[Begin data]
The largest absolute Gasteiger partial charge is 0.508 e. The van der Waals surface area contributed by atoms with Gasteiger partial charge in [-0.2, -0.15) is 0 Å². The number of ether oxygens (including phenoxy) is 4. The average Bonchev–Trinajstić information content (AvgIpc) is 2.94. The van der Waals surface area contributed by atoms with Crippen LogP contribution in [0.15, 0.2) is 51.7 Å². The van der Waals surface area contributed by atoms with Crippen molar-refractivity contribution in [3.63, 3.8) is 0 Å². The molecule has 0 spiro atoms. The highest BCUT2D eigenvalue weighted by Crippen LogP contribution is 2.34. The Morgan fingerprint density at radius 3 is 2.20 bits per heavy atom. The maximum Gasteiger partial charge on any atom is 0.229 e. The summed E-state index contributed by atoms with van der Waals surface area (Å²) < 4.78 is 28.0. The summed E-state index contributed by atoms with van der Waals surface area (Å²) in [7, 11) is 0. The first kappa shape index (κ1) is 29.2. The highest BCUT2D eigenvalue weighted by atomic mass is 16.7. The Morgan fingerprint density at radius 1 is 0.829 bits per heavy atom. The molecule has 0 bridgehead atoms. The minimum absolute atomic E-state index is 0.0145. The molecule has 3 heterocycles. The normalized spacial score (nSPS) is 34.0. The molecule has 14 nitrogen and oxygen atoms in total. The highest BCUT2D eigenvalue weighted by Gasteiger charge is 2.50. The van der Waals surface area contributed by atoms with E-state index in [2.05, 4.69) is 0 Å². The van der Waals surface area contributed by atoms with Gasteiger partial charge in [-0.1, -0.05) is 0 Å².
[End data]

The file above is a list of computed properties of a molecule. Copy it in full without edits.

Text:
The largest absolute Gasteiger partial charge is 0.508 e. The van der Waals surface area contributed by atoms with Gasteiger partial charge in [-0.2, -0.15) is 0 Å². The number of ether oxygens (including phenoxy) is 4. The average Bonchev–Trinajstić information content (AvgIpc) is 2.94. The van der Waals surface area contributed by atoms with Crippen LogP contribution in [0.15, 0.2) is 51.7 Å². The van der Waals surface area contributed by atoms with Crippen molar-refractivity contribution in [3.63, 3.8) is 0 Å². The molecule has 0 spiro atoms. The highest BCUT2D eigenvalue weighted by Crippen LogP contribution is 2.34. The Morgan fingerprint density at radius 3 is 2.20 bits per heavy atom. The maximum Gasteiger partial charge on any atom is 0.229 e. The summed E-state index contributed by atoms with van der Waals surface area (Å²) < 4.78 is 28.0. The summed E-state index contributed by atoms with van der Waals surface area (Å²) in [7, 11) is 0. The first kappa shape index (κ1) is 29.2. The highest BCUT2D eigenvalue weighted by atomic mass is 16.7. The Morgan fingerprint density at radius 1 is 0.829 bits per heavy atom. The molecule has 0 bridgehead atoms. The minimum absolute atomic E-state index is 0.0145. The molecule has 3 heterocycles. The normalized spacial score (nSPS) is 34.0. The molecule has 14 nitrogen and oxygen atoms in total. The highest BCUT2D eigenvalue weighted by Gasteiger charge is 2.50. The van der Waals surface area contributed by atoms with E-state index in [2.05, 4.69) is 0 Å². The van der Waals surface area contributed by atoms with Gasteiger partial charge in [-0.1, -0.05) is 0 Å².